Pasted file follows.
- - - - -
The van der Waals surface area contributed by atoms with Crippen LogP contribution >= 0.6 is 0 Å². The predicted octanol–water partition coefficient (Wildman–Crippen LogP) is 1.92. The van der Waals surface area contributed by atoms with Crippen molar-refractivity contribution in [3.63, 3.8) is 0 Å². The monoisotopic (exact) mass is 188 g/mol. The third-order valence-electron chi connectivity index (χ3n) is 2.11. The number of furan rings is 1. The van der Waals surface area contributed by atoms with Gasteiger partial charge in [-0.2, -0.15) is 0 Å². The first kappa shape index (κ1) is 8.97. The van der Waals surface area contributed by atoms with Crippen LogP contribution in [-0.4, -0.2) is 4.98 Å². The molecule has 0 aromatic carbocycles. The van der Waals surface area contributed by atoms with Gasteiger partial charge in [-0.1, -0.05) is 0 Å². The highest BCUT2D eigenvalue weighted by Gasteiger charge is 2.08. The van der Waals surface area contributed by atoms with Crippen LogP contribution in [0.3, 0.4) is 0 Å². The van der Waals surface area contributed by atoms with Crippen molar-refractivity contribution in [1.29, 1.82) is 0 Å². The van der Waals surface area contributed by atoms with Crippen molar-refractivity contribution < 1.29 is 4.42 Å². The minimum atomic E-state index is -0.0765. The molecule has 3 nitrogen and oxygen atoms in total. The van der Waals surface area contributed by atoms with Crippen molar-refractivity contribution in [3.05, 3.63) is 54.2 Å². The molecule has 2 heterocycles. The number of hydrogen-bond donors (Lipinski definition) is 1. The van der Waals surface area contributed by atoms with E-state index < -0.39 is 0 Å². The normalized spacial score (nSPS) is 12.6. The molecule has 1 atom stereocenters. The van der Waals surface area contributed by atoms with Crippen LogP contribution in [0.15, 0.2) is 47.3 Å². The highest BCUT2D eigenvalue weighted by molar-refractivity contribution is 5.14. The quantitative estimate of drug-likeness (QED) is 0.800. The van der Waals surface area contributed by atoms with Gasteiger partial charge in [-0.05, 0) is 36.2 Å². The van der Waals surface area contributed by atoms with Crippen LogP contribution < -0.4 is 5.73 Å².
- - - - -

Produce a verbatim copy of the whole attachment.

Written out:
The van der Waals surface area contributed by atoms with Crippen LogP contribution >= 0.6 is 0 Å². The predicted octanol–water partition coefficient (Wildman–Crippen LogP) is 1.92. The van der Waals surface area contributed by atoms with Crippen molar-refractivity contribution in [3.63, 3.8) is 0 Å². The monoisotopic (exact) mass is 188 g/mol. The third-order valence-electron chi connectivity index (χ3n) is 2.11. The number of furan rings is 1. The van der Waals surface area contributed by atoms with Gasteiger partial charge in [-0.2, -0.15) is 0 Å². The first kappa shape index (κ1) is 8.97. The van der Waals surface area contributed by atoms with Crippen LogP contribution in [-0.4, -0.2) is 4.98 Å². The molecule has 0 aromatic carbocycles. The van der Waals surface area contributed by atoms with Gasteiger partial charge in [-0.1, -0.05) is 0 Å². The highest BCUT2D eigenvalue weighted by Gasteiger charge is 2.08. The van der Waals surface area contributed by atoms with Crippen LogP contribution in [0.3, 0.4) is 0 Å². The van der Waals surface area contributed by atoms with Crippen molar-refractivity contribution in [1.29, 1.82) is 0 Å². The van der Waals surface area contributed by atoms with Crippen molar-refractivity contribution < 1.29 is 4.42 Å². The minimum atomic E-state index is -0.0765. The molecule has 3 nitrogen and oxygen atoms in total. The van der Waals surface area contributed by atoms with Crippen molar-refractivity contribution in [3.05, 3.63) is 54.2 Å². The molecule has 2 heterocycles. The number of hydrogen-bond donors (Lipinski definition) is 1. The van der Waals surface area contributed by atoms with E-state index < -0.39 is 0 Å². The normalized spacial score (nSPS) is 12.6. The molecule has 1 atom stereocenters. The van der Waals surface area contributed by atoms with Crippen LogP contribution in [0.15, 0.2) is 47.3 Å². The highest BCUT2D eigenvalue weighted by molar-refractivity contribution is 5.14. The quantitative estimate of drug-likeness (QED) is 0.800. The van der Waals surface area contributed by atoms with Gasteiger partial charge in [-0.05, 0) is 36.2 Å². The van der Waals surface area contributed by atoms with Crippen LogP contribution < -0.4 is 5.73 Å².